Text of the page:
F5 GLOSSARY

Cookie Poisoning

Cookie poisoning—also known as session hijacking—is an attack strategy in which the attacker alters, forges, hijacks, or otherwise "poisons" an otherwise valid cookie sent back to a server to steal data, bypass security, or both.

What Is Cookie Poisoning?

In computing, a cookie is data specific to a website and user session, including interest or identity information about the user, that is created and stored in the user’s browser. Websites and servers can use cookies to track use trends, such as which pages on the site get the most traffic, as well as to customize and streamline the user experience, whether that means prioritizing content aligned with the user’s previous visits, tracking items in an online shopping cart, or auto-filling personal information.

Attackers can intercept cookies before they return to the server to extract information from or modify them. Forged cookies can also be created from scratch as a means of impersonating a user to access additional user data.  Cookie poisoning is thus a misnomer in that it is often used to refer not only to modified (“poisoned”) cookies but to a variety of methods for stealing data from valid cookies or other malicious use of them

Why Is Cookie Poisoning Important?

Cookies are often used for authentication and to track whether a user is logged in to an account, which means they contain information that can be used for unauthorized access. They can also contain other sensitive data, including financial information, entered by a user. Cookie poisoning is relatively easy for attackers, who can use a poisoned cookie to steal user identities for fraud or to gain unauthorized access to the web server for further exploits..

How Does Cookie Poisoning Work?

Cookies (or other session tokens) not generated or transmitted securely are vulnerable to hijacking or poisoning. Cross-site scripting (XSS) is a common way to steal cookies, but a number of methods, including packet sniffing and brute force, may be used to gain unauthorized access to cookies. And because cookie poisoning is a catch-all term for numerous malicious activities involving cookies, a cookie poisoning exploit might also be accurately described as a man-in-the-middle attack or session hijacking, fixation, or forgery, among other terms.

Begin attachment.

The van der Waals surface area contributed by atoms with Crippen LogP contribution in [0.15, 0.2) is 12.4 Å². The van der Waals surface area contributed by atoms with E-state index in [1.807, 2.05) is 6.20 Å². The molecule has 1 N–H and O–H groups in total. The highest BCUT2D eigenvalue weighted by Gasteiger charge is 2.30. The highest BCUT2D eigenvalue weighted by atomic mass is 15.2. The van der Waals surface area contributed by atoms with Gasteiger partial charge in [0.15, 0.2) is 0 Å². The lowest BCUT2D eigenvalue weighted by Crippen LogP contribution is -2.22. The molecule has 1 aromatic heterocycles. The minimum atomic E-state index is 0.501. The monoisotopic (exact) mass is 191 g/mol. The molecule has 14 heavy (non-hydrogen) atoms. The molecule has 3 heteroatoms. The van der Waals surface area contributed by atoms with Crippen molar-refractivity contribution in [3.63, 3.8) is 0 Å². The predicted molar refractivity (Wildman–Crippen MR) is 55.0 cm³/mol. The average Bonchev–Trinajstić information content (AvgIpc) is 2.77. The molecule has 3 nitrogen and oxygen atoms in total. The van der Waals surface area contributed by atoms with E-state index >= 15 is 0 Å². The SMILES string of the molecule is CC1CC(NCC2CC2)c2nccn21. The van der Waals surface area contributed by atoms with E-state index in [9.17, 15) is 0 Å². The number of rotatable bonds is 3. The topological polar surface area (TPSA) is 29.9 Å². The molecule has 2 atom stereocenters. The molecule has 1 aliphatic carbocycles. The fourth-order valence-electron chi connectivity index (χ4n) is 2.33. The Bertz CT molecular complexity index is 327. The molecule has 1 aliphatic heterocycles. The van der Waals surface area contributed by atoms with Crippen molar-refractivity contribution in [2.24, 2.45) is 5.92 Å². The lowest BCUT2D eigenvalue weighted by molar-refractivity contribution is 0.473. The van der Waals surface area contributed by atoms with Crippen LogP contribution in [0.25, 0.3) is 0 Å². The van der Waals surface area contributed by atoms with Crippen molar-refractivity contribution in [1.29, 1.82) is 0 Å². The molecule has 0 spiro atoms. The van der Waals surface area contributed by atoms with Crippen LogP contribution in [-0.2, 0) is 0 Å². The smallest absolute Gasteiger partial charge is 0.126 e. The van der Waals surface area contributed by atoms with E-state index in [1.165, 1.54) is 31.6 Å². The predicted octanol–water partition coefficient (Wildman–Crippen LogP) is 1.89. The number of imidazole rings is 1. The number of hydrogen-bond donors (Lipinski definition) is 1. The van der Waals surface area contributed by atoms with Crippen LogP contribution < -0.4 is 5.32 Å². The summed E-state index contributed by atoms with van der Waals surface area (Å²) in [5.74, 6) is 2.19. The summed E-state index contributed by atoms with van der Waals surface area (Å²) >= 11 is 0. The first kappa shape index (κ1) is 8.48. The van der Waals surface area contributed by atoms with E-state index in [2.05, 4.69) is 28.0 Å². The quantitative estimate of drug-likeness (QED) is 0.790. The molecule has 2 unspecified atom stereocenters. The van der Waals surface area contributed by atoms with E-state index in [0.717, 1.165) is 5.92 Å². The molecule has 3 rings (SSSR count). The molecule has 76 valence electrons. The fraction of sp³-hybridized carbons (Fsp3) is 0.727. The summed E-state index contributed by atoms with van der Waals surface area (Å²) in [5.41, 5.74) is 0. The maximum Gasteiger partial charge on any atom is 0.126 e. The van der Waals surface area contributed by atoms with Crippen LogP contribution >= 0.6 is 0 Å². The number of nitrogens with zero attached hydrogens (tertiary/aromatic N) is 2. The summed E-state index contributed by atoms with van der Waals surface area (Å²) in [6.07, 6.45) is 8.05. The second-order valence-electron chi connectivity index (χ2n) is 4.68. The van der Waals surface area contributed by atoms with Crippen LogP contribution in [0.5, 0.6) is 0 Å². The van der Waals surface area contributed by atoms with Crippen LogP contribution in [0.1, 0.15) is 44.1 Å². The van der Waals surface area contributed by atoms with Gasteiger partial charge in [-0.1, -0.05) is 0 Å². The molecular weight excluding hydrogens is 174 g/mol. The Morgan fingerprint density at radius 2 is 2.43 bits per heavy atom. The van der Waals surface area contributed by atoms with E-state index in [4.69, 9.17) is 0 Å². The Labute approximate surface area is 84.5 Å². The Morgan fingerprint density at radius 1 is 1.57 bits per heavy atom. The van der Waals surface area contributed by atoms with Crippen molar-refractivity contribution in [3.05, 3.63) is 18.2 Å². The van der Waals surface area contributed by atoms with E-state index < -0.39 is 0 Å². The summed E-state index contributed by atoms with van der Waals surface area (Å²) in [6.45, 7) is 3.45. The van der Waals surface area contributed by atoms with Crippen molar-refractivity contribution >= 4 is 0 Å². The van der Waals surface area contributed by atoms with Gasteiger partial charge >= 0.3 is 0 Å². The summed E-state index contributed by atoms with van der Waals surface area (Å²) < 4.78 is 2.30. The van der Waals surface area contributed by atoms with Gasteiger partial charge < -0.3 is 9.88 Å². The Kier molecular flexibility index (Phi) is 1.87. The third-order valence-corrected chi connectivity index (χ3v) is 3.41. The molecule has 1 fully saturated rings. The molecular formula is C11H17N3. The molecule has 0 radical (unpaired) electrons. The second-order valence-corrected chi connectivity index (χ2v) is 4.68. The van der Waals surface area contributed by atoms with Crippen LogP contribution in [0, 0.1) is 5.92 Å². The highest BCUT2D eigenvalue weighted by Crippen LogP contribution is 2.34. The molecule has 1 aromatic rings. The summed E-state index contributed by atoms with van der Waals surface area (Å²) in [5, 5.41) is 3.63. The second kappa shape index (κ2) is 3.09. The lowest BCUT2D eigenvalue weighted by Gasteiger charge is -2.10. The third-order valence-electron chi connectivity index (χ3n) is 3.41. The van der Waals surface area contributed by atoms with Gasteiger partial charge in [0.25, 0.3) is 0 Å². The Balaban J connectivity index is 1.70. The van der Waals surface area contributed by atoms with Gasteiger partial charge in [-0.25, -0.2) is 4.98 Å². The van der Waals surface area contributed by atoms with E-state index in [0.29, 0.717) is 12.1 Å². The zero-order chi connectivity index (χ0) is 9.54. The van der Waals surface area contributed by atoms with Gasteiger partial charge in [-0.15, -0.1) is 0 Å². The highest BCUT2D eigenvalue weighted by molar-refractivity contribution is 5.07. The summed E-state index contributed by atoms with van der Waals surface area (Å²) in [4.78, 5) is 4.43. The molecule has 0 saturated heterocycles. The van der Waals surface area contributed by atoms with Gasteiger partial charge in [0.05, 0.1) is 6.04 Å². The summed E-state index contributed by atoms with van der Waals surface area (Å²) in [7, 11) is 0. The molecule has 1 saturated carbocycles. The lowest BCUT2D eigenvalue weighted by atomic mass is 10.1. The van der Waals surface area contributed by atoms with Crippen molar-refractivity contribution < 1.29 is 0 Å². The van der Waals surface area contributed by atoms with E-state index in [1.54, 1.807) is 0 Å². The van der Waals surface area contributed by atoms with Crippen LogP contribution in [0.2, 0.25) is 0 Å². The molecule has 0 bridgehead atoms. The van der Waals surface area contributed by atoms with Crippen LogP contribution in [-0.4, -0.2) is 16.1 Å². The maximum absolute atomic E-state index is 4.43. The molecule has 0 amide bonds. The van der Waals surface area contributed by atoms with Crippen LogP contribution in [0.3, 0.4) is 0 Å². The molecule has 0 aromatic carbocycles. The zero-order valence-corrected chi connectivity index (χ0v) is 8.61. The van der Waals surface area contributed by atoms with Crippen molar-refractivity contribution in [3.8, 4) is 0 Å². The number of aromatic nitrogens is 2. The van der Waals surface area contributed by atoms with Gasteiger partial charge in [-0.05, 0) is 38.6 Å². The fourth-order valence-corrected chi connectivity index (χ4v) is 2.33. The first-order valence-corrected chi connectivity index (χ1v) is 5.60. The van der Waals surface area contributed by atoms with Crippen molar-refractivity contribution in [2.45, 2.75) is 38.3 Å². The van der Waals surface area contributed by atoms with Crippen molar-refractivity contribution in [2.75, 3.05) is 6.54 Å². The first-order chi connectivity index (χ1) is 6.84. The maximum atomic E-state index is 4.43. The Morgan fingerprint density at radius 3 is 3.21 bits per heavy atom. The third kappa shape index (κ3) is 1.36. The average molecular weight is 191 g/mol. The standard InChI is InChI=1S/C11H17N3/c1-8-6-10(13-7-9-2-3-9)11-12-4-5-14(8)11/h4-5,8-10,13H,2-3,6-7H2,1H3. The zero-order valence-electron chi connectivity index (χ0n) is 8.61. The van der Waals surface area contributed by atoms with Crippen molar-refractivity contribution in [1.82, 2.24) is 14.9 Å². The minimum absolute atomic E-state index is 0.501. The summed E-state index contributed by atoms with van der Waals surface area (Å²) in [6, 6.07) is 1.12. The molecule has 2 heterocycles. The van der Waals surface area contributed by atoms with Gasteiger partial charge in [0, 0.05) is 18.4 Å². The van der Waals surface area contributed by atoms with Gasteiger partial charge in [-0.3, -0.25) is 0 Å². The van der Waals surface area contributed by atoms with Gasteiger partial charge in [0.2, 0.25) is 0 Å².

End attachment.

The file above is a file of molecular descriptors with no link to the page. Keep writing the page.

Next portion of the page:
How Does F5 Prevent Cookie Poisoning?

While thoughtful app development can limit the sensitive data stored in cookies or make it harder for attackers to extract, a cookie’s purpose is to identify users, behaviors, or both. That means applications will continue to use them. Appropriate web application security and session management, which may be provided by a web application firewall (WAF), can help protect identifying data and defend against cookie poisoning.

The F5 Advanced WAF uses full-proxy data inspection, behavior analytics, and machine learning to provide high-level application security, including sophisticated session management and SSL/TLS cookie encryption. By intercepting all traffic to and from the web server, it can decrypt that traffic and compare it against information sent by the server to prevent altered cookies from reaching the server or an application.

Resources

WAF webinar

WEBINAR

Why Advanced Threats Require Advanced Application Defense

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Video

VIDEO

Introducing the F5 Advanced WAF

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Overview

Application-Level Field Encryption for Credential and Data Protection

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White paper

White Paper

Advanced Application Threats Require an Advanced WAF

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Laps report

Report

F5 Labs 2019 Application Protection Report

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